Taiwan Ruling Party Drops Appeal After Court Halts Expulsion
Taiwan’s ruling party, the Kuomintang, dropped a plan to fight a court ruling halting its expulsion of the parliamentary speaker, who has a separate ongoing legal challenge against his removal.
KMT lawyer Chen Ming said by phone today that the party told him it would not appeal a court injunction to halt Wang Jin-pyng’s expulsion. The party, led by President Ma Ying-jeou, will contest Legislative Yuan President Wang’s separate legal challenge over his party membership, the Taipei-based Apple Daily reported.
Ma, who was re-elected in 2012, is seeking to refocus the island on his policy initiatives after the departure of 10 cabinet ministers from his administration this year. Support in the legislature for his policy goals, including a trade agreement with China and construction on a nuclear power plant, waned under Wang’s leadership.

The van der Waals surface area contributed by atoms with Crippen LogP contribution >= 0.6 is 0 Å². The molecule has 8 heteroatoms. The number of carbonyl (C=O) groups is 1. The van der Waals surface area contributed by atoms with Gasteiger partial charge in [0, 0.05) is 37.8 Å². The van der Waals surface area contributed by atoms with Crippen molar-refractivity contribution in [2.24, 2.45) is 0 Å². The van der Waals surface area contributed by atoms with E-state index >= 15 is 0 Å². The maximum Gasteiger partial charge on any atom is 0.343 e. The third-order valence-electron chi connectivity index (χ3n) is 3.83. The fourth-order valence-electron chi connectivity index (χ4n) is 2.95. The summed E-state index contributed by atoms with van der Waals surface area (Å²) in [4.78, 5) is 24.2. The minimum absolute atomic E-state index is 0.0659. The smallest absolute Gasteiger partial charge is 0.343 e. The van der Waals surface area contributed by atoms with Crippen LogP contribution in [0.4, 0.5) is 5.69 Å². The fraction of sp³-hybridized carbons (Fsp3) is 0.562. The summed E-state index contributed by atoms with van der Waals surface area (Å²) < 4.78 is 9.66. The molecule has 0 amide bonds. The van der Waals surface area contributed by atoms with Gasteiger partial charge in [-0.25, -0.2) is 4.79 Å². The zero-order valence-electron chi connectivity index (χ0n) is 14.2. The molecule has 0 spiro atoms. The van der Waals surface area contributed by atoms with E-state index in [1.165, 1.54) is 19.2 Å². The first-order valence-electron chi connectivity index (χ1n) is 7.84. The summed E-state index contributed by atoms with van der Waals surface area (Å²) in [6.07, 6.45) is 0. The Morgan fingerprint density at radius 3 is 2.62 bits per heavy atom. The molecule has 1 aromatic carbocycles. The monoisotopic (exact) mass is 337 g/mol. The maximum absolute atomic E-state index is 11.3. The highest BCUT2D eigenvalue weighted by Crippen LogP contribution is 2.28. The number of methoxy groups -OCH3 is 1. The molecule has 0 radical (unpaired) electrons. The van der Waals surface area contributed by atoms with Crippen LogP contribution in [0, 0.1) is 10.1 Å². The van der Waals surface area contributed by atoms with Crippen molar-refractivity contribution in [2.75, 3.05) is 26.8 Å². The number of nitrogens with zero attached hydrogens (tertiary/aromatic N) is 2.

“Ma is giving some olive branches to Wang,” Liao Da-chi, a director at the Institute of Political Science at the National Sun Yat-sen University, said in a phone interview today. “No matter what the outcome is, it will take years before the final ruing.”
Ma declared Wang, parliamentary speaker since 1999, unfit to lead on Sept. 11 after Wang was allegedly caught on a tapped phone line saying he had intervened in a commercial prosecution against the opposition party whip. Wang was removed from the ruling party and lost his parliamentary post the same day. He sought an injunction from the court and filed a legal challenge against the KMT on Sept. 12.
Wang’s term ends January 2016, when Taiwan elects a new president and new parliament, according to the Central Election Commission.
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